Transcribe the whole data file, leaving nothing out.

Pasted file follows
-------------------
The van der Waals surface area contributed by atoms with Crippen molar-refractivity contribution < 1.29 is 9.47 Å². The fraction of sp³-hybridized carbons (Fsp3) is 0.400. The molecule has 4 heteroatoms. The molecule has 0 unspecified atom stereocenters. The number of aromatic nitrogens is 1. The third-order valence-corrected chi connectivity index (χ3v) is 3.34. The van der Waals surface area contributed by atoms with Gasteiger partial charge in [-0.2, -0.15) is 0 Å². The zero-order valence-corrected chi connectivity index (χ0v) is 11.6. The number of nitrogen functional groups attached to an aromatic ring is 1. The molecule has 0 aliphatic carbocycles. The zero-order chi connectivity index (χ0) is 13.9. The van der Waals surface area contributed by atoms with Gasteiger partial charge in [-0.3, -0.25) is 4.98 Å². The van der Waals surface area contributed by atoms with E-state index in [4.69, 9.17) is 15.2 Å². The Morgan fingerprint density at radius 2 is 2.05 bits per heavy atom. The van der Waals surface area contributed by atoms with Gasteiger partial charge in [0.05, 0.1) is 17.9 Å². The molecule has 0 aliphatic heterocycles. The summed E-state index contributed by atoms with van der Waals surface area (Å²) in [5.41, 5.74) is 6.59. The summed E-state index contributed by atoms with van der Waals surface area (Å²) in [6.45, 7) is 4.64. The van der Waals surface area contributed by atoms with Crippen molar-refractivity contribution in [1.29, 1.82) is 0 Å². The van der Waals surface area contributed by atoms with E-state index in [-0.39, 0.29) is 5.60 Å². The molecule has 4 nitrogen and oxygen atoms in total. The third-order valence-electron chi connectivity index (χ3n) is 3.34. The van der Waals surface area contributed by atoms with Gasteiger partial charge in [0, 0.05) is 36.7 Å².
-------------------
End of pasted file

The van der Waals surface area contributed by atoms with Crippen molar-refractivity contribution < 1.29 is 9.47 Å². The fraction of sp³-hybridized carbons (Fsp3) is 0.400. The molecule has 4 heteroatoms. The molecule has 0 unspecified atom stereocenters. The number of aromatic nitrogens is 1. The third-order valence-corrected chi connectivity index (χ3v) is 3.34. The van der Waals surface area contributed by atoms with Gasteiger partial charge in [-0.2, -0.15) is 0 Å². The zero-order valence-corrected chi connectivity index (χ0v) is 11.6. The number of nitrogen functional groups attached to an aromatic ring is 1. The molecule has 0 aliphatic carbocycles. The zero-order chi connectivity index (χ0) is 13.9. The van der Waals surface area contributed by atoms with Gasteiger partial charge in [-0.3, -0.25) is 4.98 Å². The van der Waals surface area contributed by atoms with E-state index in [4.69, 9.17) is 15.2 Å². The Morgan fingerprint density at radius 2 is 2.05 bits per heavy atom. The van der Waals surface area contributed by atoms with Gasteiger partial charge in [0.05, 0.1) is 17.9 Å². The molecule has 0 aliphatic heterocycles. The summed E-state index contributed by atoms with van der Waals surface area (Å²) in [5.41, 5.74) is 6.59. The summed E-state index contributed by atoms with van der Waals surface area (Å²) in [6.45, 7) is 4.64. The van der Waals surface area contributed by atoms with Crippen molar-refractivity contribution in [1.29, 1.82) is 0 Å². The van der Waals surface area contributed by atoms with E-state index in [-0.39, 0.29) is 5.60 Å². The molecule has 4 nitrogen and oxygen atoms in total. The third-order valence-electron chi connectivity index (χ3n) is 3.34. The van der Waals surface area contributed by atoms with Gasteiger partial charge in [0, 0.05) is 36.7 Å².